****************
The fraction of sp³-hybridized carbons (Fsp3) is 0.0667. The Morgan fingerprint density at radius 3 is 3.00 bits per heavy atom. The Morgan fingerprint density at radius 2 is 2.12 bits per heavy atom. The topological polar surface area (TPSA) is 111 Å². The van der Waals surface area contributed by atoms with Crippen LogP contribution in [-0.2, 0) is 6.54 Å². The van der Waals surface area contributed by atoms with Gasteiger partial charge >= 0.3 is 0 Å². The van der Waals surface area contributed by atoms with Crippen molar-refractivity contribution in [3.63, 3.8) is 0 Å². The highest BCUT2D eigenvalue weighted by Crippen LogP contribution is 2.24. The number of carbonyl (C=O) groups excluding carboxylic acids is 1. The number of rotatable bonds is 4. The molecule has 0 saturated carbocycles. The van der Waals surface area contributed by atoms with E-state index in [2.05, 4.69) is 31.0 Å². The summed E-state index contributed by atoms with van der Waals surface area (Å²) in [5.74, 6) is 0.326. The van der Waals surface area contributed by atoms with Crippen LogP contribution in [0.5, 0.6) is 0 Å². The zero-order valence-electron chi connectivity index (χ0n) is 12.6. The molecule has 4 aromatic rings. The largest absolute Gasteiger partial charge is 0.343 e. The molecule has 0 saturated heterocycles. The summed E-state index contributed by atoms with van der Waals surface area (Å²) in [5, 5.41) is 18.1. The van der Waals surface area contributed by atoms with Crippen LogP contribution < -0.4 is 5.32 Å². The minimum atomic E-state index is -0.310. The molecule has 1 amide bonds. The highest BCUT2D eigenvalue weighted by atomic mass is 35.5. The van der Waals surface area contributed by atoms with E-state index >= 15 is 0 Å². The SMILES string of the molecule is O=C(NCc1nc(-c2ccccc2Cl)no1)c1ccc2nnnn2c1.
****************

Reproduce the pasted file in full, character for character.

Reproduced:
The fraction of sp³-hybridized carbons (Fsp3) is 0.0667. The Morgan fingerprint density at radius 3 is 3.00 bits per heavy atom. The Morgan fingerprint density at radius 2 is 2.12 bits per heavy atom. The topological polar surface area (TPSA) is 111 Å². The van der Waals surface area contributed by atoms with Crippen LogP contribution in [-0.2, 0) is 6.54 Å². The van der Waals surface area contributed by atoms with Gasteiger partial charge >= 0.3 is 0 Å². The van der Waals surface area contributed by atoms with Crippen molar-refractivity contribution in [3.63, 3.8) is 0 Å². The highest BCUT2D eigenvalue weighted by Crippen LogP contribution is 2.24. The number of carbonyl (C=O) groups excluding carboxylic acids is 1. The number of rotatable bonds is 4. The molecule has 0 saturated carbocycles. The van der Waals surface area contributed by atoms with E-state index in [2.05, 4.69) is 31.0 Å². The summed E-state index contributed by atoms with van der Waals surface area (Å²) in [5.74, 6) is 0.326. The van der Waals surface area contributed by atoms with Crippen LogP contribution in [0.5, 0.6) is 0 Å². The zero-order valence-electron chi connectivity index (χ0n) is 12.6. The molecule has 4 aromatic rings. The largest absolute Gasteiger partial charge is 0.343 e. The molecule has 0 saturated heterocycles. The summed E-state index contributed by atoms with van der Waals surface area (Å²) in [5, 5.41) is 18.1. The van der Waals surface area contributed by atoms with Crippen LogP contribution < -0.4 is 5.32 Å². The minimum atomic E-state index is -0.310. The molecule has 1 amide bonds. The highest BCUT2D eigenvalue weighted by atomic mass is 35.5. The van der Waals surface area contributed by atoms with E-state index >= 15 is 0 Å². The SMILES string of the molecule is O=C(NCc1nc(-c2ccccc2Cl)no1)c1ccc2nnnn2c1.